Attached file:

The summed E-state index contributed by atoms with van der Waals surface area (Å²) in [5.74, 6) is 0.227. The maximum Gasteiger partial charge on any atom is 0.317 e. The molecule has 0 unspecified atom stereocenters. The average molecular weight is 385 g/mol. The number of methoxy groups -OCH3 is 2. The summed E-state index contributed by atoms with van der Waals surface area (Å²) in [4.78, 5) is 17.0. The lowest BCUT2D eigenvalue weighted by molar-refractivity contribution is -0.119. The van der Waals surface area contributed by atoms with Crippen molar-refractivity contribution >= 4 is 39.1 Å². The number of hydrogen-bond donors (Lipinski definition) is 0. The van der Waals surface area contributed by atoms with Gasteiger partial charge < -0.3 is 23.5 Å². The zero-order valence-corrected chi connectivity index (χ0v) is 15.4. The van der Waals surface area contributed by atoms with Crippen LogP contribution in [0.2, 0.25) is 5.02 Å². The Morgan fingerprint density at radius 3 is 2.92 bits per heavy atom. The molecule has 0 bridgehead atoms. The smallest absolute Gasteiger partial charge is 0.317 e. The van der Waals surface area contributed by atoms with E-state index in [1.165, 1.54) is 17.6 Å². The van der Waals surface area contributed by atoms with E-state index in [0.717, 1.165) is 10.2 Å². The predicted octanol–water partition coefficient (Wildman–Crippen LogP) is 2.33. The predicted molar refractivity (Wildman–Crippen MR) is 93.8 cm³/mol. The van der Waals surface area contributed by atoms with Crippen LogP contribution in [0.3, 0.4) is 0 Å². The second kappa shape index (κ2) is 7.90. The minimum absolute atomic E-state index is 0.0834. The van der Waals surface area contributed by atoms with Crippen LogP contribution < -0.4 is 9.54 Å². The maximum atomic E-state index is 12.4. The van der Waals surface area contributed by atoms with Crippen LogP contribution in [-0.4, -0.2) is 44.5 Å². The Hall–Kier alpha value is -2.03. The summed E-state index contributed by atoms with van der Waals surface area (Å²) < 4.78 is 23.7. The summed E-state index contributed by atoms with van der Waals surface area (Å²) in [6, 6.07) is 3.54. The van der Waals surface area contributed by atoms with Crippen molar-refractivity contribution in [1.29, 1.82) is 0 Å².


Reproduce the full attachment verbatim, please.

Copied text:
The summed E-state index contributed by atoms with van der Waals surface area (Å²) in [5.74, 6) is 0.227. The maximum Gasteiger partial charge on any atom is 0.317 e. The molecule has 0 unspecified atom stereocenters. The average molecular weight is 385 g/mol. The number of methoxy groups -OCH3 is 2. The summed E-state index contributed by atoms with van der Waals surface area (Å²) in [4.78, 5) is 17.0. The lowest BCUT2D eigenvalue weighted by molar-refractivity contribution is -0.119. The van der Waals surface area contributed by atoms with Crippen molar-refractivity contribution >= 4 is 39.1 Å². The number of hydrogen-bond donors (Lipinski definition) is 0. The van der Waals surface area contributed by atoms with Gasteiger partial charge < -0.3 is 23.5 Å². The zero-order valence-corrected chi connectivity index (χ0v) is 15.4. The van der Waals surface area contributed by atoms with Crippen LogP contribution in [0.2, 0.25) is 5.02 Å². The Morgan fingerprint density at radius 3 is 2.92 bits per heavy atom. The molecule has 0 bridgehead atoms. The smallest absolute Gasteiger partial charge is 0.317 e. The van der Waals surface area contributed by atoms with E-state index in [1.165, 1.54) is 17.6 Å². The van der Waals surface area contributed by atoms with E-state index in [0.717, 1.165) is 10.2 Å². The predicted octanol–water partition coefficient (Wildman–Crippen LogP) is 2.33. The predicted molar refractivity (Wildman–Crippen MR) is 93.8 cm³/mol. The van der Waals surface area contributed by atoms with Crippen LogP contribution in [0.3, 0.4) is 0 Å². The second kappa shape index (κ2) is 7.90. The minimum absolute atomic E-state index is 0.0834. The van der Waals surface area contributed by atoms with Crippen LogP contribution < -0.4 is 9.54 Å². The maximum atomic E-state index is 12.4. The van der Waals surface area contributed by atoms with Crippen LogP contribution in [-0.4, -0.2) is 44.5 Å². The Hall–Kier alpha value is -2.03. The summed E-state index contributed by atoms with van der Waals surface area (Å²) < 4.78 is 23.7. The summed E-state index contributed by atoms with van der Waals surface area (Å²) in [6, 6.07) is 3.54. The van der Waals surface area contributed by atoms with Crippen molar-refractivity contribution in [1.29, 1.82) is 0 Å².